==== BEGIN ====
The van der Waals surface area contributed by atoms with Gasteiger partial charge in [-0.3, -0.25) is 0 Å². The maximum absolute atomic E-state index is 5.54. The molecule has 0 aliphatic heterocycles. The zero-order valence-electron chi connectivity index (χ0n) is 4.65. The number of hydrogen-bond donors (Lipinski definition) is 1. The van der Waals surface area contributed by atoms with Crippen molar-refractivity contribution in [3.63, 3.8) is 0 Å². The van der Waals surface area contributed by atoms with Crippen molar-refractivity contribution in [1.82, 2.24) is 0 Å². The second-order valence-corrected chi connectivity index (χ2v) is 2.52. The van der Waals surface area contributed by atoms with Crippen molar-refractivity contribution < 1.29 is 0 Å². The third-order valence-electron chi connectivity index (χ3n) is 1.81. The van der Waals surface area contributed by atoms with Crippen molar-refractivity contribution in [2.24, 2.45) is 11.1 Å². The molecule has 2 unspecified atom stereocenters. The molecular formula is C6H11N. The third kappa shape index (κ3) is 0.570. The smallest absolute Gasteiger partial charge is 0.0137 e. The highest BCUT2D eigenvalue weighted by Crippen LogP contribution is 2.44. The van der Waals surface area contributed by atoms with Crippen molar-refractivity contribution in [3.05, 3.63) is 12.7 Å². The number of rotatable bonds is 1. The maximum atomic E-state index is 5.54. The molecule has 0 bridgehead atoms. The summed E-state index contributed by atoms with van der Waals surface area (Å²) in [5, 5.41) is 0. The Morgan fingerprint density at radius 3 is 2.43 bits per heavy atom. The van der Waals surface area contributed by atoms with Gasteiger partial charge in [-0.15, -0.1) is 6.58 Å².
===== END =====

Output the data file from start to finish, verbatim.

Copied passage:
The van der Waals surface area contributed by atoms with Gasteiger partial charge in [-0.3, -0.25) is 0 Å². The maximum absolute atomic E-state index is 5.54. The molecule has 0 aliphatic heterocycles. The zero-order valence-electron chi connectivity index (χ0n) is 4.65. The number of hydrogen-bond donors (Lipinski definition) is 1. The van der Waals surface area contributed by atoms with Crippen molar-refractivity contribution in [3.63, 3.8) is 0 Å². The van der Waals surface area contributed by atoms with Crippen molar-refractivity contribution in [1.82, 2.24) is 0 Å². The second-order valence-corrected chi connectivity index (χ2v) is 2.52. The van der Waals surface area contributed by atoms with Crippen molar-refractivity contribution < 1.29 is 0 Å². The third-order valence-electron chi connectivity index (χ3n) is 1.81. The van der Waals surface area contributed by atoms with Crippen molar-refractivity contribution in [2.24, 2.45) is 11.1 Å². The molecule has 2 unspecified atom stereocenters. The molecular formula is C6H11N. The third kappa shape index (κ3) is 0.570. The smallest absolute Gasteiger partial charge is 0.0137 e. The highest BCUT2D eigenvalue weighted by Crippen LogP contribution is 2.44. The van der Waals surface area contributed by atoms with Crippen molar-refractivity contribution in [3.05, 3.63) is 12.7 Å². The number of rotatable bonds is 1. The maximum atomic E-state index is 5.54. The molecule has 0 bridgehead atoms. The summed E-state index contributed by atoms with van der Waals surface area (Å²) in [5, 5.41) is 0. The Morgan fingerprint density at radius 3 is 2.43 bits per heavy atom. The van der Waals surface area contributed by atoms with Gasteiger partial charge in [-0.15, -0.1) is 6.58 Å².